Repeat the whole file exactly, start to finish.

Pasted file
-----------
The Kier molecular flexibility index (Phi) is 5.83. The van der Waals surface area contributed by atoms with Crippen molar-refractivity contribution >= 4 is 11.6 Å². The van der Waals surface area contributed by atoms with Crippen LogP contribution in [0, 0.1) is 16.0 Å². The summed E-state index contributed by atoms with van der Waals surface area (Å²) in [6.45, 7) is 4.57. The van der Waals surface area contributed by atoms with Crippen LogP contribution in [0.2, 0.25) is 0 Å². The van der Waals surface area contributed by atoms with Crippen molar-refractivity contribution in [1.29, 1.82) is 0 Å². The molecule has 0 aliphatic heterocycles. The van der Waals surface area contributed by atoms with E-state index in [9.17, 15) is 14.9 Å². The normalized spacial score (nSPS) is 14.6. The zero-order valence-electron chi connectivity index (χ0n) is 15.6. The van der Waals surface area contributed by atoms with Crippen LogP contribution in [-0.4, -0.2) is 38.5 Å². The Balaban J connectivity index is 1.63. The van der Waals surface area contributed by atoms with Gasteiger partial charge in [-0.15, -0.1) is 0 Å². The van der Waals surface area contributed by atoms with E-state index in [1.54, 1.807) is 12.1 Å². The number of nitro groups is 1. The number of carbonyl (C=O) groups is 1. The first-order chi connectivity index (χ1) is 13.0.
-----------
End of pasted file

The Kier molecular flexibility index (Phi) is 5.83. The van der Waals surface area contributed by atoms with Crippen molar-refractivity contribution >= 4 is 11.6 Å². The van der Waals surface area contributed by atoms with Crippen LogP contribution in [0, 0.1) is 16.0 Å². The summed E-state index contributed by atoms with van der Waals surface area (Å²) in [6.45, 7) is 4.57. The van der Waals surface area contributed by atoms with Crippen LogP contribution in [0.2, 0.25) is 0 Å². The van der Waals surface area contributed by atoms with Crippen molar-refractivity contribution in [1.29, 1.82) is 0 Å². The molecule has 0 aliphatic heterocycles. The van der Waals surface area contributed by atoms with E-state index in [9.17, 15) is 14.9 Å². The normalized spacial score (nSPS) is 14.6. The zero-order valence-electron chi connectivity index (χ0n) is 15.6. The van der Waals surface area contributed by atoms with Crippen LogP contribution in [-0.4, -0.2) is 38.5 Å². The Balaban J connectivity index is 1.63. The van der Waals surface area contributed by atoms with Gasteiger partial charge in [-0.15, -0.1) is 0 Å². The van der Waals surface area contributed by atoms with E-state index in [1.54, 1.807) is 12.1 Å². The number of nitro groups is 1. The number of carbonyl (C=O) groups is 1. The first-order chi connectivity index (χ1) is 13.0.